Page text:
STRW local: Student Colloqia
A remarkable population of short period transiting rocky exoplanets with equilibrium temperatures on the order of 2,000 K has recently been discovered. They have masses ranging from approximately 8 Earth masses to possibly that of Mercury or smaller, and their high temperatures make them very different to the planets in our Solar System. In particular, hot super-Earth's are thought to have atmospheres that are rich in mineral vapors due to the vaporization of their surfaces. Additionally, some smaller, low surface gravity hot rocky exoplanets have been found to be actively disintegrating and forming 'comet-like' dust tails that produce asymmetric transit light curves with forward scattering features.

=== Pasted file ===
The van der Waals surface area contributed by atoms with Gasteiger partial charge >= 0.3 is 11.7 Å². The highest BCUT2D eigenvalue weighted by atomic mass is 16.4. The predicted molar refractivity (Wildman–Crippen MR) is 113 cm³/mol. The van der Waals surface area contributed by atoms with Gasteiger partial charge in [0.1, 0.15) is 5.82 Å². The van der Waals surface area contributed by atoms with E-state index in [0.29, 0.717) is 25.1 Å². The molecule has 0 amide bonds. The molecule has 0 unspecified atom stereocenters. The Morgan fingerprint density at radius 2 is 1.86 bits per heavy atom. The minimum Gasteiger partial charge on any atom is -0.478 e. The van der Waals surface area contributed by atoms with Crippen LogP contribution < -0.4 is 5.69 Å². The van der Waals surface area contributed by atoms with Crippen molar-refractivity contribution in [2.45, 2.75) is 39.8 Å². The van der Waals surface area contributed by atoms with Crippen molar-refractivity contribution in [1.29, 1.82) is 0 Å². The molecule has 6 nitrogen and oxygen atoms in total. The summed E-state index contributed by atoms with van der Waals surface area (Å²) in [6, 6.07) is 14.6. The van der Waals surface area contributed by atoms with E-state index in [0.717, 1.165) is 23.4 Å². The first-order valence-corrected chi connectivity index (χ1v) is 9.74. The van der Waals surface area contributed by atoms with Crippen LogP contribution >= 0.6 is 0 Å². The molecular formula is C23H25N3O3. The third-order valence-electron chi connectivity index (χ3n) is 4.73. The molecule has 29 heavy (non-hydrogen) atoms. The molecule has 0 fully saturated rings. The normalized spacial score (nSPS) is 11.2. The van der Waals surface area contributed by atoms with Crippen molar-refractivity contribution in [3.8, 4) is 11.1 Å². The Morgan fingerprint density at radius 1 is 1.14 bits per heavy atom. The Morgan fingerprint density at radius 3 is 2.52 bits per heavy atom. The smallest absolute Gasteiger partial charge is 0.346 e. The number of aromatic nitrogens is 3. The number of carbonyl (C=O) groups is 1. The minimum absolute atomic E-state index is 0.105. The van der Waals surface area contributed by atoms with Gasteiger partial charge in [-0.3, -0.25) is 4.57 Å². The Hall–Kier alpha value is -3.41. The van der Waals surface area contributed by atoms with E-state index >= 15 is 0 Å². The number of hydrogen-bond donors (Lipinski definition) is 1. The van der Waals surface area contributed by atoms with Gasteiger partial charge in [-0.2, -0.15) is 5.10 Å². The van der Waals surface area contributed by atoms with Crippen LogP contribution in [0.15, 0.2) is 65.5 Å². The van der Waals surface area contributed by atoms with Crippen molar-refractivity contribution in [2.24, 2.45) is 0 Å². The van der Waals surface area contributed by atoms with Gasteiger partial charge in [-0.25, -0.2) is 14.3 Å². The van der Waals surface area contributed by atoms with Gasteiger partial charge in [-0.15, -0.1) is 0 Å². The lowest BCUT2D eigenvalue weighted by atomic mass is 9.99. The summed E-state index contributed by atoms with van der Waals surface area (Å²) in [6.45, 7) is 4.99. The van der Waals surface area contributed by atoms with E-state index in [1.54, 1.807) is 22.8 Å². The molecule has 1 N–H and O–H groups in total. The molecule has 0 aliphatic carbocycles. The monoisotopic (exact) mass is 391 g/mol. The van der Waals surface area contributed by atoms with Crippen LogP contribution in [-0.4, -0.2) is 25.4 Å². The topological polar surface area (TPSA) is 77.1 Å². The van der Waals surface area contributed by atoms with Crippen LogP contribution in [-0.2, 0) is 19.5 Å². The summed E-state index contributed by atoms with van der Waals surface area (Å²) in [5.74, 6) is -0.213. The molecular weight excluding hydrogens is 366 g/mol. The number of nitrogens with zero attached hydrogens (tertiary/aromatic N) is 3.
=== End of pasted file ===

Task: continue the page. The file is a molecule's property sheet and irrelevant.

These 'inferno worlds' are of much scientific interest because their unique properties allow their compositions to be observationally probed in more detail than would be possible for cooler rocky planets.
Here I will present an overview of my PhD research, which involved searching for Na and Ca+ in the exosphere of the hot super-Earth 55 Cancri e, investigating optical depth effects in the dust tail of the disintegrating planet Kepler-1520 b with numerical simulations, and searching for gas produced by the sublimation of dust in the tail of the disintegrating planet K2-22 b.